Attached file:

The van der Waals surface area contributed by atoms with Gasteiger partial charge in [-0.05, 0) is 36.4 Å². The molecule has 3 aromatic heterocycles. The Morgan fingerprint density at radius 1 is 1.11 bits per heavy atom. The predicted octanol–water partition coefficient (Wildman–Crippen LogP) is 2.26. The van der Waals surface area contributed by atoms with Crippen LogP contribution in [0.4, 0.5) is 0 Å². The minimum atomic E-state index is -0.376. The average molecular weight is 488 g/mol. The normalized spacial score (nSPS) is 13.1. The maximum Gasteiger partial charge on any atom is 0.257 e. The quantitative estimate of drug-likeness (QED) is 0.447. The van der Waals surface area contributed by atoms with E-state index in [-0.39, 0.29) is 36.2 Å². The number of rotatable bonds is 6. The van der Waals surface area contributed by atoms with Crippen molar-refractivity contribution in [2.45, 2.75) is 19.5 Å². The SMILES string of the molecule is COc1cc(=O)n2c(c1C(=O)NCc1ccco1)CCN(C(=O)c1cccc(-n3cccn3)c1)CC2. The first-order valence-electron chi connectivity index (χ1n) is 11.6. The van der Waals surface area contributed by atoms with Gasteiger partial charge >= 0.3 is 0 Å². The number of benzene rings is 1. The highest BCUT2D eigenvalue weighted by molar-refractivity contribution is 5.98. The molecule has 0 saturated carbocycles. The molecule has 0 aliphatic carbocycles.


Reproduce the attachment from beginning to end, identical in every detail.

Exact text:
The van der Waals surface area contributed by atoms with Gasteiger partial charge in [-0.05, 0) is 36.4 Å². The molecule has 3 aromatic heterocycles. The Morgan fingerprint density at radius 1 is 1.11 bits per heavy atom. The predicted octanol–water partition coefficient (Wildman–Crippen LogP) is 2.26. The van der Waals surface area contributed by atoms with Crippen LogP contribution in [0.4, 0.5) is 0 Å². The minimum atomic E-state index is -0.376. The average molecular weight is 488 g/mol. The normalized spacial score (nSPS) is 13.1. The maximum Gasteiger partial charge on any atom is 0.257 e. The quantitative estimate of drug-likeness (QED) is 0.447. The van der Waals surface area contributed by atoms with E-state index in [-0.39, 0.29) is 36.2 Å². The number of rotatable bonds is 6. The van der Waals surface area contributed by atoms with Crippen molar-refractivity contribution in [2.45, 2.75) is 19.5 Å². The SMILES string of the molecule is COc1cc(=O)n2c(c1C(=O)NCc1ccco1)CCN(C(=O)c1cccc(-n3cccn3)c1)CC2. The first-order valence-electron chi connectivity index (χ1n) is 11.6. The van der Waals surface area contributed by atoms with Gasteiger partial charge >= 0.3 is 0 Å². The number of benzene rings is 1. The highest BCUT2D eigenvalue weighted by molar-refractivity contribution is 5.98. The molecule has 0 saturated carbocycles. The molecule has 0 aliphatic carbocycles.